Click and Collect, In-Store Pickup, Click & Go: there are many terms that describe the store pickup process of online orders. Retailers can really benefit from this service; provided that they are armed with a professionally developed concept of course.
The service with the many different names has one key advantage for retailers: online customers visit a “real” store. Once the potential buyer is already on site, the visit can also result in additional sales. More and more customers not only purchase the merchandise they ordered online but also buy additional items. A 2017 study by JDA/Centiro found out that 15 percent of customers in Germany do so intentionally, while it’s an unplanned decision for 20 percent of shoppers. According to a Bell and Howell study, 69 percent of shoppers in North America purchased additional products.
Generally speaking, customers increasingly use this type of service. It’s not just half of all Americans who have clicked and collected at one point of another, Europeans are also catching up in this area. In 2016, 28 percent of Germans have already taken advantage of this service and the numbers are increasing.
Customers love convenient deliveries and returns
According to JDA, in-store delivery is especially tempting because customers save money by not having items delivered to their home. They think pickup is a more practical option (more than half of them actually miss deliveries made to their home) and they can be certain that the desired product is actually available at the store.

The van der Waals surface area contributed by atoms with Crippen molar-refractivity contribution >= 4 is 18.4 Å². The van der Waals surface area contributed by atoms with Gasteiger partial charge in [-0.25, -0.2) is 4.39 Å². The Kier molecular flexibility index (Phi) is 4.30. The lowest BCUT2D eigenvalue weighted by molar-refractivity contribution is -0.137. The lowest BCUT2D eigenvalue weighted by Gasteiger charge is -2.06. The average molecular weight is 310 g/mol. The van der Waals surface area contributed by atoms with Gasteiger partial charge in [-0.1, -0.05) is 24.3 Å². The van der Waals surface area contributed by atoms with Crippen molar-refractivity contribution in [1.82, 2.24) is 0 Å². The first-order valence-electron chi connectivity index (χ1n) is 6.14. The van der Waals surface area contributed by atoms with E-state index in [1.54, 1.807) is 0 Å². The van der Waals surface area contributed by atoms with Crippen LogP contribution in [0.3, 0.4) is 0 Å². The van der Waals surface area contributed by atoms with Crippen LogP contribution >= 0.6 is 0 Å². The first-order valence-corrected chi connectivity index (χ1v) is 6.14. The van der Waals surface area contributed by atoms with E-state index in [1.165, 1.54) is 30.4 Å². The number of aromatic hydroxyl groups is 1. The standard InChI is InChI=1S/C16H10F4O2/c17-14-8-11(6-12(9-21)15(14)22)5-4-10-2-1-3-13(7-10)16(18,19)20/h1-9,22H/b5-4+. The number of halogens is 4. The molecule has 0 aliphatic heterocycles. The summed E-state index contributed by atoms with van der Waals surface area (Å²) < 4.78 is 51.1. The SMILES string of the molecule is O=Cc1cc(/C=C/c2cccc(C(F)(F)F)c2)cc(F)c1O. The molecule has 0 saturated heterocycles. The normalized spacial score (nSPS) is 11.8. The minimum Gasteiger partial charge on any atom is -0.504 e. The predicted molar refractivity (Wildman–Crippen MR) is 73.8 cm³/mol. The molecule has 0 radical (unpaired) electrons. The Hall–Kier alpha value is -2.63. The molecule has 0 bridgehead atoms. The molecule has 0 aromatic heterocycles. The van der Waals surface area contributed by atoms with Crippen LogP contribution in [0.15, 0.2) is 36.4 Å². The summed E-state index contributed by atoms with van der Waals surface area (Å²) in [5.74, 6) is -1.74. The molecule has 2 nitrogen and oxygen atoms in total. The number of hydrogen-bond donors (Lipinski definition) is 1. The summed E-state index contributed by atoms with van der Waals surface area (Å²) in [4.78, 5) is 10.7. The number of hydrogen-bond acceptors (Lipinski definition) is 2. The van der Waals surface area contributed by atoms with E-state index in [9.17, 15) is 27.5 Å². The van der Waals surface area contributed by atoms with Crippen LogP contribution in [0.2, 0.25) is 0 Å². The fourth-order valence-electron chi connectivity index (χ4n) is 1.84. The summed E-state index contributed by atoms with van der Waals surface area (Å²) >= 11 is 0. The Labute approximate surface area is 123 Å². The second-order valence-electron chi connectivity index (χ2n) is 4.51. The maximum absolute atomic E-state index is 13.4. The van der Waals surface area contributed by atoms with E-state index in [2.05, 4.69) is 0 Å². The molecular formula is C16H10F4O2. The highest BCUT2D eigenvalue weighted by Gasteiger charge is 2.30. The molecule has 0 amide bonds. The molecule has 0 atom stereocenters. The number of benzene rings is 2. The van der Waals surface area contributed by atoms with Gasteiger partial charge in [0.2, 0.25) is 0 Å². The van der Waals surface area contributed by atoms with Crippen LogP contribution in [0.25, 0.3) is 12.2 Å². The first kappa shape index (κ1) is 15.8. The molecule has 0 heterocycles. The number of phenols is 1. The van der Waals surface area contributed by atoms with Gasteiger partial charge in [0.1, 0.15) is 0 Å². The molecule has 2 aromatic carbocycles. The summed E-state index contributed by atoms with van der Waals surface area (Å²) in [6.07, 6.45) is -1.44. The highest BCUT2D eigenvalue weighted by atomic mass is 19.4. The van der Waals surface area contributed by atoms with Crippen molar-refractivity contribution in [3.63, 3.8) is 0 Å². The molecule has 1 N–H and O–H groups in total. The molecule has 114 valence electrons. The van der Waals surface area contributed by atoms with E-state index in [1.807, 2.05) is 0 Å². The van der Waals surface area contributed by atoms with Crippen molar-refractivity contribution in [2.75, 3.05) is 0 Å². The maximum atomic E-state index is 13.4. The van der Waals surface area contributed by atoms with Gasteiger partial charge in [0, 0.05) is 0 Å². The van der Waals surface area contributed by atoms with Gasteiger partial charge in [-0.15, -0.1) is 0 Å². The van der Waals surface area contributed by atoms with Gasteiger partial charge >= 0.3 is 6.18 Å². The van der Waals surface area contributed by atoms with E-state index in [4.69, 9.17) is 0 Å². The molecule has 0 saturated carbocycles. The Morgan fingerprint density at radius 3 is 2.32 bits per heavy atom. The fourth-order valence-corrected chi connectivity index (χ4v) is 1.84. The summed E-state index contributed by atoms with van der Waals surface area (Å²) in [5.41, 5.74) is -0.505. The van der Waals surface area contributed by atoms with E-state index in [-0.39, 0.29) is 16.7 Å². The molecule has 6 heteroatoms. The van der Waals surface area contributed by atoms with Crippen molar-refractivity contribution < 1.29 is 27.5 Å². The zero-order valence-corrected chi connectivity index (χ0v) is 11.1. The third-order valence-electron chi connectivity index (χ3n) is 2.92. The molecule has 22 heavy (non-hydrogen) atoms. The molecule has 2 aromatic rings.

After shopping at an Ernsting’s family store in Bonn, one 60-year-old customer said, “If I order an item for pick up at the store, I can be certain the exact item I saw online is actually also available at the store. In the past, I have seen something online but couldn’t find it at the actual store. But in this case, the product is available within a few short days and I can simply pick it up while I am out shopping anyway. The payment process is the same as if I make a typical purchase. It works really well.“
This offers retailers the chance to have items that are otherwise only available online at their brick-and-mortar store. This expands the sales floor. Online retailers also benefit from this service. After all, one of the main reasons online customers change vendors is a bad experience with returns according to JDA. That’s why it makes sense to facilitate returns at the store – which is exactly what many vendors do.
The agony of choice: Where should the items be picked up?
Pickup at the Ernsting’s family store was easy and quick. The customer presented her order number, the sales associate picked up a folder, located the page with the current orders based on the barcode and retrieved the package after a brief search and handed it to the customer.
With an increasing number of orders arriving at the store, the processes and store associates have to be well prepared for the order pickups. Experts unanimously recommend to set up an especially marked location for in-store pickup. However, they don’t all agree as to where at the store this area should be located. Some suggest a central location – as shown by how C&A solves this issue in its city center store in Bonn – right next to the main checkout. The Bell and Howell study supports this option and indicates that interviewed customers prefer an order pickup location at the front of the store.